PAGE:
After all, what if lawyer was wrong? Yes, he’d cost a lot of money, but when had that made any difference?


Reggie Thurgood was not just an agent, but a best friend and part-time drug dealer who had been administering doses of cocaine, Xanax, Zoloft, ketamine (and whatever else) to Drastik when he deemed it necessary, which (so far) was two times a week (even though James had asked for more). Since all properties had been seized (despite his lawyer’s assurance that the opposite would happen), he was also a roommate.

James was crashing on the couch in the rec room behind Reggie’s house. There was no bed, but Reggie had bought an inflatable mattress and covered it with several blankets that he’d picked up on a “business” trip to the Yucatan Peninsula. It was there, tangled in Mayan geometry and bright reds and saffron yellows that Reggie found James unconscious with a needle still sticking out of his arm. After quickly cleaning up the space to absolve himself of any guilt, he called the ambulance and confessed that he’d found James unconscious with the needle in his arm and when they asked him where he’d gotten the needle Reggie said the same thing that he would tell the police and press from that moment forward, “I don’t know where he gets these things from. You know how he is. He was on the streets long before he got famous so, you know, he knows how to get it. Guys like him are born knowing how.”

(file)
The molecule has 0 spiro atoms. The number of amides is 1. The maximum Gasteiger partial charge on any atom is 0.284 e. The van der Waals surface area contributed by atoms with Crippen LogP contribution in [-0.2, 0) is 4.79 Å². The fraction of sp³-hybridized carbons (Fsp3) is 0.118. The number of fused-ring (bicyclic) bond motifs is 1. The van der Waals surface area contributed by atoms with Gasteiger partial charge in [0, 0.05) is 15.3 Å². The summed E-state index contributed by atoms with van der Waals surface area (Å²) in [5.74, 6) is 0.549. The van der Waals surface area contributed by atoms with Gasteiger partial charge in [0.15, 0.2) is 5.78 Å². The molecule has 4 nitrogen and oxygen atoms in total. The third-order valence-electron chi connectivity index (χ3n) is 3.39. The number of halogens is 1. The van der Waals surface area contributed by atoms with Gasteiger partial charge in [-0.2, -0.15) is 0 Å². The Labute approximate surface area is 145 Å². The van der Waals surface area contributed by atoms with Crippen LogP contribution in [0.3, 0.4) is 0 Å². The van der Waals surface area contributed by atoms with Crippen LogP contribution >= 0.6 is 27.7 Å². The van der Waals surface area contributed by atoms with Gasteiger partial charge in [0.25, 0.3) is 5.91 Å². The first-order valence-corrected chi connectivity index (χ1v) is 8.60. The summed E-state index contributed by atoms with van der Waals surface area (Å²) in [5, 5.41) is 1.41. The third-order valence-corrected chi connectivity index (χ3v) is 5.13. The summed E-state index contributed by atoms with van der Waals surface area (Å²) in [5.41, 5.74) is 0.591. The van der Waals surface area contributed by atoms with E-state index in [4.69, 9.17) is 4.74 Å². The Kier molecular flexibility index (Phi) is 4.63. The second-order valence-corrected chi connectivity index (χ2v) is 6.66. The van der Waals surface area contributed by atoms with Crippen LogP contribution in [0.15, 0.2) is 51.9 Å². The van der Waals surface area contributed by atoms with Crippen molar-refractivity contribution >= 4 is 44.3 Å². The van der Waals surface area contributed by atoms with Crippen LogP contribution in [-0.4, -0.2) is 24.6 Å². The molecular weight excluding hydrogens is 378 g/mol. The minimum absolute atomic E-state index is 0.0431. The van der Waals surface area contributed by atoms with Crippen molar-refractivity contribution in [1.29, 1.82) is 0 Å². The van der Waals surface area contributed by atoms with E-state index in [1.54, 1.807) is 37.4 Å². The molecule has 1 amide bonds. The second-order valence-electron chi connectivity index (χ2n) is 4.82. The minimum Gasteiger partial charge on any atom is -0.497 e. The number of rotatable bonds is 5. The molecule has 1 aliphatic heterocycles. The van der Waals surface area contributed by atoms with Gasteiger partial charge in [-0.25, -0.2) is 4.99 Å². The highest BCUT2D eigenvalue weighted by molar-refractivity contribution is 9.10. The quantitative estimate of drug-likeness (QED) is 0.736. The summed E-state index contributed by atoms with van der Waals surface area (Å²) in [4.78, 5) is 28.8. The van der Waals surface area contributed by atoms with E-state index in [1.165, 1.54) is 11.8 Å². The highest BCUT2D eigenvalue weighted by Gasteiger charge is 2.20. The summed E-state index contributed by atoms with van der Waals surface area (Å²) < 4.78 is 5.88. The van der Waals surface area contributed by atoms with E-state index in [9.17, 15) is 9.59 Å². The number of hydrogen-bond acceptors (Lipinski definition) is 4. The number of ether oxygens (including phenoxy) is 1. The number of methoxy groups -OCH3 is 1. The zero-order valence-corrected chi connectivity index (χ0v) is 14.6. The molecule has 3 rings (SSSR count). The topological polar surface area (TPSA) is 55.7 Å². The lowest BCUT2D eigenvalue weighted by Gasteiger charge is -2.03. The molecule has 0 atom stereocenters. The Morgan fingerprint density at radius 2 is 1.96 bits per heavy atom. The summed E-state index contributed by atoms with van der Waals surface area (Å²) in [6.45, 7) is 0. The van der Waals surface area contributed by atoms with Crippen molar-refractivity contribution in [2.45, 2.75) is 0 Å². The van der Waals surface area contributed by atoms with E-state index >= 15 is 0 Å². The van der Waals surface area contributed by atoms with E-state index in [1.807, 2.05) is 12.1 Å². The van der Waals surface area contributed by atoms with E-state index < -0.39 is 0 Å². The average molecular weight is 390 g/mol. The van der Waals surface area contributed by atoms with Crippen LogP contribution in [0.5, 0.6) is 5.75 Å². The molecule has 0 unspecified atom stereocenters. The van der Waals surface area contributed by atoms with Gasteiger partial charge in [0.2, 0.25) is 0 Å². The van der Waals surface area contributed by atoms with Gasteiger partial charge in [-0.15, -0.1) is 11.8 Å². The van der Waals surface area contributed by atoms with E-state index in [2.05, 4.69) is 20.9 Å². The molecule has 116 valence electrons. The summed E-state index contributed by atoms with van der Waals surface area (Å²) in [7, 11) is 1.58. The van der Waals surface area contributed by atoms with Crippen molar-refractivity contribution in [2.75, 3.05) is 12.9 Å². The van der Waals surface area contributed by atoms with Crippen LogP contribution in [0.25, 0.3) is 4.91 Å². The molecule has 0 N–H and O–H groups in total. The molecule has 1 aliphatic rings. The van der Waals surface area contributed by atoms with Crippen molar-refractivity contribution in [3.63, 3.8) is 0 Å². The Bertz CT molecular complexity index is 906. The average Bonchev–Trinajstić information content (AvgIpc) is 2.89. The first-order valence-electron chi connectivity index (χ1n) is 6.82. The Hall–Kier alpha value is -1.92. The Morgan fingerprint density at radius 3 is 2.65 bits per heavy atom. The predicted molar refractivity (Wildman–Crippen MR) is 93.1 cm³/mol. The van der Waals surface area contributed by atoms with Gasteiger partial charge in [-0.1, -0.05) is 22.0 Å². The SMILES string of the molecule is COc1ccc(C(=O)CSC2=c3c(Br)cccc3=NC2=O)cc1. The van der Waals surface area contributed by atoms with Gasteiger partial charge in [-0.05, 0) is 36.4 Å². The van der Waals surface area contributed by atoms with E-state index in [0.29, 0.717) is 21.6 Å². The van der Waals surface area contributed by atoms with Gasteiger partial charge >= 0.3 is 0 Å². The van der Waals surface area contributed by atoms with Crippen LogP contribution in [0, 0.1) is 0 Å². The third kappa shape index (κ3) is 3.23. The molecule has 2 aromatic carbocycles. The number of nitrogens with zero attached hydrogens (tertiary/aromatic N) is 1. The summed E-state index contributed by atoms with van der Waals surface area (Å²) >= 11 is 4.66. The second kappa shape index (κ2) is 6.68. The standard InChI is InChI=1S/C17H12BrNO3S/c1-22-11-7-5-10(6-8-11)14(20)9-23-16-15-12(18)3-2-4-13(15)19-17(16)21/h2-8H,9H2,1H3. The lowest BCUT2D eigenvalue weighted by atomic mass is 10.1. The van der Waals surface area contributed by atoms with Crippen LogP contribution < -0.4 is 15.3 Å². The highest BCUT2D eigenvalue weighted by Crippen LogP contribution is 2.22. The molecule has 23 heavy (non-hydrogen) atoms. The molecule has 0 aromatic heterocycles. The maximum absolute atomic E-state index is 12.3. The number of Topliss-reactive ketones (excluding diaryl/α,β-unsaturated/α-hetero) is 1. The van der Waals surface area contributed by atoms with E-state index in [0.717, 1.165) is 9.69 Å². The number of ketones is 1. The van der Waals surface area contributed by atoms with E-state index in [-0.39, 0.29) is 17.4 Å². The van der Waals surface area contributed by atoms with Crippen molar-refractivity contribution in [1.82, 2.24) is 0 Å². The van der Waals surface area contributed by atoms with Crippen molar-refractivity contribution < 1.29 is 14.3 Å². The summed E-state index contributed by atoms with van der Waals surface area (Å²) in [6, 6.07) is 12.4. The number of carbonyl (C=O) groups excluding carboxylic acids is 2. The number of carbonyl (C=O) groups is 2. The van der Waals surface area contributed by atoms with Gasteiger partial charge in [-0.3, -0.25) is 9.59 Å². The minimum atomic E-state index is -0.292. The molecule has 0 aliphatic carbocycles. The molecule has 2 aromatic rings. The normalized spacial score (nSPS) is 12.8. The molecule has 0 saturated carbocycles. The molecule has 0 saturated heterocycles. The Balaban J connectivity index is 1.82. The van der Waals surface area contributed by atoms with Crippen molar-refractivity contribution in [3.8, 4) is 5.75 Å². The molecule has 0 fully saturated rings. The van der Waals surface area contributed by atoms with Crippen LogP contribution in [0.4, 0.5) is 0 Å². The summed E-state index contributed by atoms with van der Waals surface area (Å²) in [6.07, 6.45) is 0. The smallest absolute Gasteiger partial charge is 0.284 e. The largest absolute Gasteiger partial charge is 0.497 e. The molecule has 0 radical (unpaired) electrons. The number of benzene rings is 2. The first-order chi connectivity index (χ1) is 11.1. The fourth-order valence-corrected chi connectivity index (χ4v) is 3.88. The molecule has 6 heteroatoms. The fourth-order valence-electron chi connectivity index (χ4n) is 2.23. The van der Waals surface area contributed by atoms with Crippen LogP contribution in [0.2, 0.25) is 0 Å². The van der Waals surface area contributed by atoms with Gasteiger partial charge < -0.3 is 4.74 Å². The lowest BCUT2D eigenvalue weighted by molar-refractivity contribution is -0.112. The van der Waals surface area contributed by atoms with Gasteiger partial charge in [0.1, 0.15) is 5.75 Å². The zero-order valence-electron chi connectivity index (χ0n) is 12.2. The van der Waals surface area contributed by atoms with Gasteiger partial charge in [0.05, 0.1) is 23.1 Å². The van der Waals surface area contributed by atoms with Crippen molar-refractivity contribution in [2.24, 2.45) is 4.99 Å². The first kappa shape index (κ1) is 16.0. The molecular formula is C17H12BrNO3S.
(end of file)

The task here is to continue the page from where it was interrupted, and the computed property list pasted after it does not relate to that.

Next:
Lacey Pendergrass began his career opening for Carrot Top, performing an outlandish body distortion act the culmination of which was inserting a straw into his own anus with his mouth wherein he would make a sound somewhere between an arm pit fart and a kazoo. But after landing Chris Pontius’ agent (when the former Jackass star saw the “ass kazoo” act in a club in LA) a show was developed for him on MTV3 wherein he took B-level stars out to perform high-risk stunts. So, it was Pendergrass who approached Drastik two days after the hip hop star had emerged from rehab and Drastik, unaware of Pendergrass’ reputation for publically humiliating celebrities fallen from grace (as rehab had disallowed any media contact), agreed to do a show after Pendergrass dropped a five-figure contract on him. And, seeing as Drastik had absolutely no money, he took it and bought himself a small apartment in a somewhat ratty (yet authentic) part of San Francisco (one of the few left).